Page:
I'm 36 years old. Here's some thoughts of stuff I have learned thus far....
1. There's nothing advantageous to self-flagellation
2. Boredom is caused by many things, but it isn't what you are doing with your time, whatever that is.
3. People come and go in your life and that's OK.
4. It's fine to be angry. Just use that energy productively and let it go.
5. Failing is more important than success if something is learned.
6. My time on Earth is limited and I'd rather enjoy myself with anything I'm doing, rather than
worrying about the future.
7. I'm through with being cool (DEVO!) and it's a waste of time because what is cool is always changing.
8. Being generous feels good.
9. Not a single person can provide you with an answer to any problem, most of the time.
10. Sleep is the best. Too much of it though is a bad thing.
Saturday, August 11, 2012
When I lived in NYC, I was a member of an upscale gym. I assure you this was not because I was rolling in cheese, but because I had this thing called "benefits" that came along with my job at the time. Upon registering my name there, they asked if I was "Michael Maslansky", or someone related. For a second I shuddered: it was as if I was in the twilight zone. That was my father's name and he has been dead for over 10 years. Maslansky is a very rare name and for a second I entertained the idea that my father was a member of this gym in the 1970s. But being that he was about as athletically inclined as a fire hydrant, I quickly dismissed that notion and assented to the idea there was another Michael Maslansky out there. It turns out, it was this guy (see video). I found out later he is indeed a family member, but distantly. I tried emailing him on twitter, but received no reply. He's apparently an expert at communications, but not so much when the son of his long-dead doppleganger comes knocking?
Saturday, March 10, 2012
Thursday, January 5, 2012
Tuesday, December 13, 2011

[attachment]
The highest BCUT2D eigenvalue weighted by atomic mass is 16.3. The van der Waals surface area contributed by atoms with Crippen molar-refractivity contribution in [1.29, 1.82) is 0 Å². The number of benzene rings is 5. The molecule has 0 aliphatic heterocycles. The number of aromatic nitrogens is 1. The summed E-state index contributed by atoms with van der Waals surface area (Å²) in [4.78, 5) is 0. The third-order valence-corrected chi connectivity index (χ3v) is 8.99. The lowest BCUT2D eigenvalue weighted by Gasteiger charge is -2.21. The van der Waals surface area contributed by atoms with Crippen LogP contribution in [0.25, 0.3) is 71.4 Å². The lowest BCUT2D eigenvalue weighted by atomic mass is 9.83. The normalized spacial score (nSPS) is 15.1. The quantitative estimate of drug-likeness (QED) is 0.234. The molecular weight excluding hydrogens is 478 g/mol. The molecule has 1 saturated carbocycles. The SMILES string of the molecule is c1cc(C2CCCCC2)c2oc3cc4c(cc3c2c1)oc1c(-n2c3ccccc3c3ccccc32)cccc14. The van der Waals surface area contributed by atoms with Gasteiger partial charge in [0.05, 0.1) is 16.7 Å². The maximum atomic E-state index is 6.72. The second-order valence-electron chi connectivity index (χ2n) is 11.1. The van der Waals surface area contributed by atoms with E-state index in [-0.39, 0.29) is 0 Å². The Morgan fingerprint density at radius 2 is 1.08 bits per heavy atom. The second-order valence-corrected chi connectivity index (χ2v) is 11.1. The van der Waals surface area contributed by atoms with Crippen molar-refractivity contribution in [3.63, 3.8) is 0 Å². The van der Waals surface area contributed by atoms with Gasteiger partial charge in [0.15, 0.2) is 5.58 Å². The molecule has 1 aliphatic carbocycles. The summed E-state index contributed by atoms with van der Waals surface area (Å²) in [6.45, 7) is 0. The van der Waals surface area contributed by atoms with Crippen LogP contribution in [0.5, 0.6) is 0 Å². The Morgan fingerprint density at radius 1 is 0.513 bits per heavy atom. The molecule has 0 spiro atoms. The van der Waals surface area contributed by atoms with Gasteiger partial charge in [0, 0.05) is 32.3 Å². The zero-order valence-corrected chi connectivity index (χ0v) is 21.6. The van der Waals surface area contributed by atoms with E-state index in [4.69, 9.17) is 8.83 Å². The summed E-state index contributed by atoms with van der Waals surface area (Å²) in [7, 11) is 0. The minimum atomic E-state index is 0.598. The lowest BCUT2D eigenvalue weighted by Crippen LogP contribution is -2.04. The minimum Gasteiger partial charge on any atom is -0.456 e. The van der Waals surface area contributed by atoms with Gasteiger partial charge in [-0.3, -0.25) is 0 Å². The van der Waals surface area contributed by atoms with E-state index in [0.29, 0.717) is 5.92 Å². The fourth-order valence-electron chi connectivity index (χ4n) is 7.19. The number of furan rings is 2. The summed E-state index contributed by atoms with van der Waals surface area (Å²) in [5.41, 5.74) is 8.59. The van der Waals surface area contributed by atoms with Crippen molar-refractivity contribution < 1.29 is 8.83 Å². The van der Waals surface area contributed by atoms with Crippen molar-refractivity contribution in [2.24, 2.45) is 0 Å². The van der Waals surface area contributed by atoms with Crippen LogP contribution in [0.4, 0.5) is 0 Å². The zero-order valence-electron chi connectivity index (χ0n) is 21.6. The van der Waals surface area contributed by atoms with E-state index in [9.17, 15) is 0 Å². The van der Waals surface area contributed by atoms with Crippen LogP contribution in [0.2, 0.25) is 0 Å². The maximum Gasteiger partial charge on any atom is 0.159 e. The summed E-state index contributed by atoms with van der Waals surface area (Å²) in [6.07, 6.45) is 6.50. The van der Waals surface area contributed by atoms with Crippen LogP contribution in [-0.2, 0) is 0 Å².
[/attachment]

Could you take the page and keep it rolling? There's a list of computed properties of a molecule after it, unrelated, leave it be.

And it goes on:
Sunday, September 11, 2011
In July I was in NY for an old friend's wedding. The ceremony was to take place upstate. Like Voltron, all the boys from the old clique gathered together in NYC, and got in a van to drive there.
Those hours in the van were naturally filled with hilarious time-filling chatter. One idea, I pitched to the group, was to write a book entitled "What About Me? The Silver Lining of 9/11". Unlike my previous post, it would not contain ruminations about life or the military industrial complex, or how the human spirit shone through the WTC dust. It would be more of the selfish, Larry David variety: how a terrible thing can work in your favor. I had experienced that very thing on 9/11. Before the book idea popped in my head in the van, I told them a story of how on the night 9/11 I was supposed to play drums with a band called Million.
We were going to headline that night at the now defunct Brownies venue in the East Village.
I had joined Million simply out of the need to do something creative. I had the repugnant, golden handcuff job, but no creative outlet. I had not yet decided (or felt brave enough?) to fully reboot my art studio practice. I was still lost in the cloudy haze of post-undergrad adolescence. Since I had played a lot of drums in high school and college, it seemed to be the logical choice, given that I 'auditioned' for the group and 'passed' with flying colors.